MORAY COUNCIL PLANS to turn the clock back and remove special needs children from the general school population would “take us back years”.
That was one of the views being expressed by a national children’s charity after the local authority revealed this week discussions had been taking place over the recreation of a special school in Moray.
This week Laurence Findlay, the council’s corporate director of education and social care, warned Councillors that an increasing number of Moray pupils required extra help – and that was posing a “significant challenge” to schools.
He added that for that reason talks had been taking place over the creation of a special school in Moray. He told members of the audit and performance committee: “We have a huge amount of youngsters with exceptional needs in our schools – and less money available to spread around all 53 of them.
“The resources we have are not sustainable in the long-term and would be spread too thinly across the area.”
Former Elgin councillor Barry Jarvis was one of the first to react to the news on insideMoray, saying that the inclusion policy in Moray’s schools should not be abandoned: “After years of trying to get over the stigma that was created by the existence of special schools in the first place we now want them back? A retrograde step in my opinion.
“By removing individuals from sight and putting them into special, separate, different, away from everyone else schools – that simply perpetuates the thought that they are not part of society and that they have no place or value and need to be hidden away.”
The chief executive of Down’s Syndrome Scotland, Pandora Summerfield, said if Moray went down such a road it could “take us back years”. She added: “We believe that children with disabilities can and do thrive in mainstream education, and that from having a disabled classmate their peers benefit too.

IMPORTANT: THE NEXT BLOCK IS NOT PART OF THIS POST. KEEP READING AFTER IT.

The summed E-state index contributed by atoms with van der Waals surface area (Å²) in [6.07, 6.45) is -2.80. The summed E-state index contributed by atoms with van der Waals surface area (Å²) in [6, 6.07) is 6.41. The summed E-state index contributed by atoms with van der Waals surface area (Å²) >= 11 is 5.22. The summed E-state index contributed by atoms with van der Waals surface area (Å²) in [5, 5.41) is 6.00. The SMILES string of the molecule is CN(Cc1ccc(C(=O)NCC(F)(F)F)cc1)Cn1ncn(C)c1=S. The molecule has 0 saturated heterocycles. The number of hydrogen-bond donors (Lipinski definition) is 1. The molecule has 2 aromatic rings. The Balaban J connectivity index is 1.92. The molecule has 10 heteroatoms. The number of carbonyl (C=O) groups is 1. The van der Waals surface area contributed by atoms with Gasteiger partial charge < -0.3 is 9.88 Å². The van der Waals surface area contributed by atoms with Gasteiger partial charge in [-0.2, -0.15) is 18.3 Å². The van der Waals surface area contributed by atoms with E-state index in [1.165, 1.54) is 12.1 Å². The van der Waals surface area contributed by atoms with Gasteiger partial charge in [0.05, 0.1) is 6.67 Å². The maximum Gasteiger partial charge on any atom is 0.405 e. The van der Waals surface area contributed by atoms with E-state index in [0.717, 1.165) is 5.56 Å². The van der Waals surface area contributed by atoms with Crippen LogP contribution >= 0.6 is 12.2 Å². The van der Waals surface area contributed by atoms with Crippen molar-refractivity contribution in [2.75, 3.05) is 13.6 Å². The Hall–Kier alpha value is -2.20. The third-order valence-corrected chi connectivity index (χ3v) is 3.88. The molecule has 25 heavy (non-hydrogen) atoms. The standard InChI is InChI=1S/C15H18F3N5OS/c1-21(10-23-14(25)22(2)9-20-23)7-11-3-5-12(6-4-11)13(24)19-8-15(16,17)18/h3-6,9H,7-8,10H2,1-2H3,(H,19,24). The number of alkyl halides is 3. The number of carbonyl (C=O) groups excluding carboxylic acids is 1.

“It helps children learn that we are all different and we all have different needs. When I was at school everybody who had additional needs automatically went to a special school – and it was not until later in life people of my generation encountered people with different needs.
“I hope Moray Council – if it goes ahead with these proposals – exerts proper care to ensure children are allocated to these schools correctly.”
Schools remembered ‘with fondness’
However, not all comments posted to insideMoray’s Facebook page on Thursday were against the idea of Moray returning to special schools. One reader, Sandy Smith, said: “My son had to attend a special school for two years because standard school doors were not wide enough for his wheelchair to go through.
“Thankfully his disability was temporary but those two years at the special school are recalled by him with much fondness (he is 36 now).
“I was also given an education during that time of just how amazing disabled children actually are. The reason they were called ‘special schools’ is because of the special people who attended them.”
Another parent, Ceri Maria Cremin, added: “After going through years of struggling to find the help for my daughters needs in the local primary school, as there is just not the resources or time for specialised training, I welcome this idea.”
Last night a spokesman for Education Scotland warned that any move by Moray towards special schools would diverge from the current national approach on the issue.
The spokesman said: “Scotland has an inclusive education system and identifies about 20% of the school population as requiring additional support in their learning.”
However, the spokesman added that in some cases special schools are still used, adding: “All children and young people are entitled to attend their local school and across Scotland about 98% of children attend their neighbourhood mainstream school.
“Some children with additional support needs attend special schools and units in order to receive help in reaching their full potential.”